Rai Bahadur Kanwar Raj Nath& Ors Vs.
Pramod C. Bhatt, Custodian of Evacuee Property  Insc 64 (10 November
AIYYAR, T.L. VENKATARAMA MUKHERJEE, BIJAN KR.
(CJ) IMAM, SYED JAFFER
CITATION: 1956 AIR 105 1955 SCR (2) 977
Evacuee Property-Lease granted by
Custodian-Notice to can- cel-Custodian's power-Administration of Evacuee
Property Act, 1960 (XXXI of 1950), s. 12(1).
By s.,12, sub-s. 1, of the Administration of
Evacuee Property Act, 1950 (XXXI of 1950) as amended by Act XLII of 1954,
notwithstanding anything contained in any other law for the time being in
force, the Custodian may cancel any allotment or terminate any lease or amend
the terms of any lease or agreement under which any evacuee property is held or
occupied by a person, whether such allotment, lease or agreement was granted or
entered into before or after the commencement of this Act".
The respondent who was the Custodian of
evacuee property granted a lease to the appellants and subsequently issued a
notice to them, among other things, calling upon them to show cause why the
lease should not be cancelled for committing breaches of the conditions on
which the properties had been leased to them. The appellants contended that the
respondent had no power to cancel the lease on the ground that under s. 12(1)
of the Act the power of the Custodian to cancel the lease could be exercised
only so as to override a bar imposed by any law but not the contract under
which the lease was held and relied on the language of the non-obstante clause
contained in the section.
Held, that the operative portion of the
section which confers power on the Custodian to cancel a lease is unqualified
and absolute and could not be abridged by reference to the non-obstante clause
which was only inserted ex abundanti cautela with a view to repel a possible
contention that the section does not by implication repeal statutes conferring
rights on lessees.
Observations in Aswini Kumar Ghose v.
Arabinda Bose ( S.C.R. 1, 21, 24) and Dominion of India v. Shrinbai A.
Irani ( 1 S.C.R. 206, 213), on the scope of a non-obstante clause, relied
CIVIL APPELLATE JURISDICTION: Civil Appeal
No. 205 of 1954.
On appeal from the judgment and order dated
the 978 13th April 1954 of the Bombay High Court in Appeal No. 49 of 1954
arising out of the order dated the 31st day of March 1954 of the said High
Court exercising its Ordinary Original Jurisdiction in Misc. Petition No. 55 of
K. T. Desai, P. N. Bhagwati, Rameshwar Nath
and Rajinder Narain, for the appellants.
C. K. Daphtary, Solicitor-General of India,
(Porus A. Mehta and B. H. Dhebar, with him), for the respondent.
1955. November 10. The Judgment of the Court
was delivered by VENKATARAMA AYYAR J.-This appeal raises a question as to the
powers of a Custodian of Evacuee Property to cancel a lease granted by him
under section 12 of the Administration of Evacuee Property Act (XXXI of 1950),
hereinafter referred to as the Act. Messrs Abdul Karim and Brothers owned,
along with certain other properties which are not the subject- matter of the
present appeal, three mills with bungalows and chawls at Ambernath in Thana
District and the Bobbin Factory at Tardeo in Bombay. They having migrated to
Pakistan, these properties were declared by a notification dated 12-9- 1951
issued under section 7 of the Act as evacuee property, and under section 8(1)
of the Act, they became vested in the respondent as the Custodian for the
State. The appellants are displaced persons, and on 30-8-1952 the respondent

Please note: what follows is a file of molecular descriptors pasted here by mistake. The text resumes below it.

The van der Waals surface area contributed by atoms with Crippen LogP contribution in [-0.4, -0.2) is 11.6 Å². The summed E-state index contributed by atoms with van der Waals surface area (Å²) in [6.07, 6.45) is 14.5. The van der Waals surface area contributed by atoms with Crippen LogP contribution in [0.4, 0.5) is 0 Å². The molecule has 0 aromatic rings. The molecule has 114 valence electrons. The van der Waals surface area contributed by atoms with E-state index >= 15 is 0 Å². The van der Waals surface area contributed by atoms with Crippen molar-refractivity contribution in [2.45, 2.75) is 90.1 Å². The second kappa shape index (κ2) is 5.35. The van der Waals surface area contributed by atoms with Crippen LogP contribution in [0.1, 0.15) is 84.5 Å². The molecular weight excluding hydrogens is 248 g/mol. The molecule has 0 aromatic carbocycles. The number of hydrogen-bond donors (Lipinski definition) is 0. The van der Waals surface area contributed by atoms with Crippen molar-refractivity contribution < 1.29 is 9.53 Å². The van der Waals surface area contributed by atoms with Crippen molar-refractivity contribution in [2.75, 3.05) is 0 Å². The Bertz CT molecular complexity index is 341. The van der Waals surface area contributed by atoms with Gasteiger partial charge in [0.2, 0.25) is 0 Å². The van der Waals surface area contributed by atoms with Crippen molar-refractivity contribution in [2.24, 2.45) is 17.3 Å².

entered into an agreement with them, Exhibit A, which is, as aptly
characterised by learned counsel for the appellants, of a composite character,
consisting of three distinct matters. There was, firstly, a demise under which
the mills and the factory in question were leased to the appellants for a
period of five years on the terms and conditions set out therein. Secondly,
there was a sale of the stock of raw materials, unsold finished goods, spare
parts, cars, trucks and other movables which were in the mills and the factory,
with elaborate provisions for the determination and payment of the price
therefor in 979 due course. And thirdly, there was an agreement to sell the
mills and the factory to the appellants in certain events and subject to
certain conditions. There was also a clause for referring the disputes between
the parties to arbitration.
In pursuance of this agreement, the
appellants were put in possession of the mills and the factory on 31-8-1952. On
12-2-1954 the respondent issued a notice to the appellants, Exhibit C, wherein
be set out that the appellants had systematically committed breaches of the
various terms on which the properties bad been leased to them, and called upon
them to show cause why the lease should not be cancelled and why they should
not be evicted. The notice then went on to state that the respondent considered
it necessary to issue certain directions for the "preservation of the
demised premises and the goods and stock in trade, etc., lying in the demised
premises", and the appellants were accordingly required not to remove the
stock or raise any money on the security thereof, and to send daily reports to
the Custodian, of the transactions with reference thereto. Presumably, these
directions were given under section 10 of the Act. On 13-2-1954 the appellants
appeared before the respondent, and contended that he had no auth- ority to
issue the notice in question under section 12, and that it was therefore
illegal. Apprehending that the lease might be cancelled, and that they might be
evicted, the appellants filed on 16-2-1954 the application out of which the
present appeal arises, for a writ of certiorari for quashing the notice,
Exhibit C, and for a writ of prohibition restraining the respondent from taking
any further action pursuant thereto.
In support of the petition, the appellants
urged that section 12 under which the respondent purported to act authorised
the cancellation of only leases granted by the evacuee and not by the Custodian
himself, and that no directions could be given under section 10 as it applied
only to properties of the evacuee, and that by reason- of the sale, the
movables in question had become the property of the appel- 124 980 lants. The
petition was heard by Tendolkar, J., who stated the points for determination
(1) "Whether the Custodian has power
under section 12 of the Administration of Evacuee Property Act, 1950, to